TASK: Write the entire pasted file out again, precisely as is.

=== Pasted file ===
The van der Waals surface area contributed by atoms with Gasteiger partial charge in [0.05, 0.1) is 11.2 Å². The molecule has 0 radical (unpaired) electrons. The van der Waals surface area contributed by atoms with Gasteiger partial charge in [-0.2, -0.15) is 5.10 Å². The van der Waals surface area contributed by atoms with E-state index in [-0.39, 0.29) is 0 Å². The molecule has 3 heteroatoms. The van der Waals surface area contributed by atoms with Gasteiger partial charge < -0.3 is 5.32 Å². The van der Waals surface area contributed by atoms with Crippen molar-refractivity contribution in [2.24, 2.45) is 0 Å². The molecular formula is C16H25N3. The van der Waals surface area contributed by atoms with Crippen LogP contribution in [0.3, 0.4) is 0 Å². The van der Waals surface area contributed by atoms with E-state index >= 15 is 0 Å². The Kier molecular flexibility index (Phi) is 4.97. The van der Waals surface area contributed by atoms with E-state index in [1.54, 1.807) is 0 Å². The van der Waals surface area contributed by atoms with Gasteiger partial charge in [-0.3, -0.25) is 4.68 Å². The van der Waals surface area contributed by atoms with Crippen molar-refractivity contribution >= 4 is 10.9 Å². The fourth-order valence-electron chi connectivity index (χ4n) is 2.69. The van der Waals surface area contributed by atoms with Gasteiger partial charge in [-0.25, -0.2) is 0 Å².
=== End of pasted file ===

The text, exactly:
The van der Waals surface area contributed by atoms with Gasteiger partial charge in [0.05, 0.1) is 11.2 Å². The molecule has 0 radical (unpaired) electrons. The van der Waals surface area contributed by atoms with Gasteiger partial charge in [-0.2, -0.15) is 5.10 Å². The van der Waals surface area contributed by atoms with E-state index in [-0.39, 0.29) is 0 Å². The molecule has 3 heteroatoms. The van der Waals surface area contributed by atoms with Gasteiger partial charge < -0.3 is 5.32 Å². The van der Waals surface area contributed by atoms with Crippen molar-refractivity contribution in [2.24, 2.45) is 0 Å². The molecular formula is C16H25N3. The van der Waals surface area contributed by atoms with Crippen LogP contribution in [0.3, 0.4) is 0 Å². The van der Waals surface area contributed by atoms with E-state index >= 15 is 0 Å². The Kier molecular flexibility index (Phi) is 4.97. The van der Waals surface area contributed by atoms with E-state index in [1.54, 1.807) is 0 Å². The van der Waals surface area contributed by atoms with Gasteiger partial charge in [-0.3, -0.25) is 4.68 Å². The van der Waals surface area contributed by atoms with Crippen molar-refractivity contribution >= 4 is 10.9 Å². The fourth-order valence-electron chi connectivity index (χ4n) is 2.69. The van der Waals surface area contributed by atoms with Gasteiger partial charge in [-0.25, -0.2) is 0 Å².